Could we soon be seeing on-bike footage from big road races like the Tour de France? That’s the possibility UCI president Brian Cookson mentioned in a speech to a sports conference this morning.
On-bike cameras would open up possibilities such as “being able to share the view of Chris Froome as he rose up Mount Ventoux or came up the Champs-Elysees” in last year’s Tour de France, said Cookson.
Delivering the keynote speech to the opening day of the SportAccord convention of international sporting bodies, Cookson reiterated his determination to win the fight against doping in cycling, and hinted at a more flexible regime over technological innovations. He also repeated his suggestion that cyclo-cross should become part of the Winter Olympics, and suggested it should be joined by other sports that traditionally take place in winter.
He said: “We need to embrace innovation and sell our sport – in all its disciplines.”
Cookson said that cycling’s great strength was its huge worldwide grassroots base. He said: “In 2012, bicycles outsold cars in 26 of the European Union’s 28 member states. In China alone well over 400 million people own a bicycle. All this puts the UCI in a very special and unique position, and I want to see us realise the full potential of this wonderful base to our sport.”
“One of the biggest challenges – not just for cycling, but for many sports – is the need to evolve while staying true to the essence of your sport. How do you progress and embrace innovation in order to make the spectator and viewer feel even more engaged? We will look at technology such as cameras on bikes and in team cars to see how they can be used to enhance the viewer experience. Imagine being able to share the view of Chris Froome as he rose up Mount Ventoux or came up the Champs-Elysees to win last summer’s Tour de France. And why stop at cameras - what about having microphones on bikes or sharing rider data on screen.”
Cookson also spoke strongly about the UCI’s determination to solve the doping problem that has plagued cycling for the last several decades.
He said: “We have to have a sport where a parent can bring their child, and know that their son or daughter can go all the way to the top if they have the ability and dedication. Without having to lie, without having to cheat, without having to do things that will risk their health, without having to spend the rest of their lives looking over their shoulder. If we cannot do that as a governing body, then we have failed our members and our sport. But we are not going to fail. We are going to succeed.”
Turning to the International Olympic Committee’s Agenda 2020 discussion of the future of the Olympics, Cookson said it was important to have an “open and positive” debate.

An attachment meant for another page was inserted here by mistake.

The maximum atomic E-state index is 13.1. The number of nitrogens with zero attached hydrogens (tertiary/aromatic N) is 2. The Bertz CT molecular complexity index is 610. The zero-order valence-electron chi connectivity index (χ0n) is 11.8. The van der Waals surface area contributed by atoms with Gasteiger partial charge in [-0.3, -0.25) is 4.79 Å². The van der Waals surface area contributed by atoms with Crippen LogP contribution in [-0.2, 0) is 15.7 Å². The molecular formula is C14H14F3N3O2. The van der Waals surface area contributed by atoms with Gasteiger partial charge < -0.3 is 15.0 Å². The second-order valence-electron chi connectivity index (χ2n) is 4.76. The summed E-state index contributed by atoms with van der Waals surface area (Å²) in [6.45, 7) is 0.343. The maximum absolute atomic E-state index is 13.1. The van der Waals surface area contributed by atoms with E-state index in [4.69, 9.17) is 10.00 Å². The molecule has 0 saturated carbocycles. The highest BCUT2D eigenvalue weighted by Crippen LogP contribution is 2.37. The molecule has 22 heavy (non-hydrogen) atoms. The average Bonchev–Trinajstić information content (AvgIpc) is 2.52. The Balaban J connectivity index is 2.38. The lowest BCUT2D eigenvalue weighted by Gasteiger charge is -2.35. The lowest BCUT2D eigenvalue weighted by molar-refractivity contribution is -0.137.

He said: “If we, as leaders of our sports, cannot think out of the box and have this kind of discussion in good faith then we certainly run the risk of seeing our sports stagnate.”
That may well be a riposte to the president of the International Judo Federation (IJF), Marius Vizer who recently mocked Cookson’s suggestion that indoor sports such as judo and track cycling could be moved to the Winter Olympics to reduce the pressure on the Summer Games.
Cookson said: “In my own sport’s case, I have publicly advocated that a discipline like cyclo-cross would be an ideal addition to the Winter Games. It takes place during northern hemisphere winter, it offers equal medal opportunities for men and women, infrastructure costs to install a circuit are minimal and the first across the line principle is clear. And above all, it is a sport that reaches out to an incredibly wide cross-section of the population.
“These discussions fit with Agenda 2020 and I do believe it is right to discuss how we can be creative in looking at both the Summer and Winter sports programmes. For me this should include whether there is merit in considering sports that traditionally take place in the winter months being a part of the Winter Games. And if this leads to more disciplines and new sports in the Games, more people watching and engaged, then that could be a very good solution to several different challenges.”
Our official grumpy Northerner, John has been riding bikes for over 30 years since discovering as an uncoordinated teen that a sport could be fun if it didn't require you to catch a ball or get in the way of a hulking prop forward.
Road touring was followed by mountain biking and a career racing in the mud that was as brief as it was unsuccessful.
Somewhere along the line came the discovery that he could string a few words together, followed by the even more remarkable discovery that people were mug enough to pay for this rather than expecting him to do an honest day's work. He's pretty certain he's worked for even more bike publications than Mat Brett.
The inevitable 30-something MAMIL transition saw him shift to skinny tyres and these days he lives in Cambridge where the lack of hills is more than made up for by the headwinds.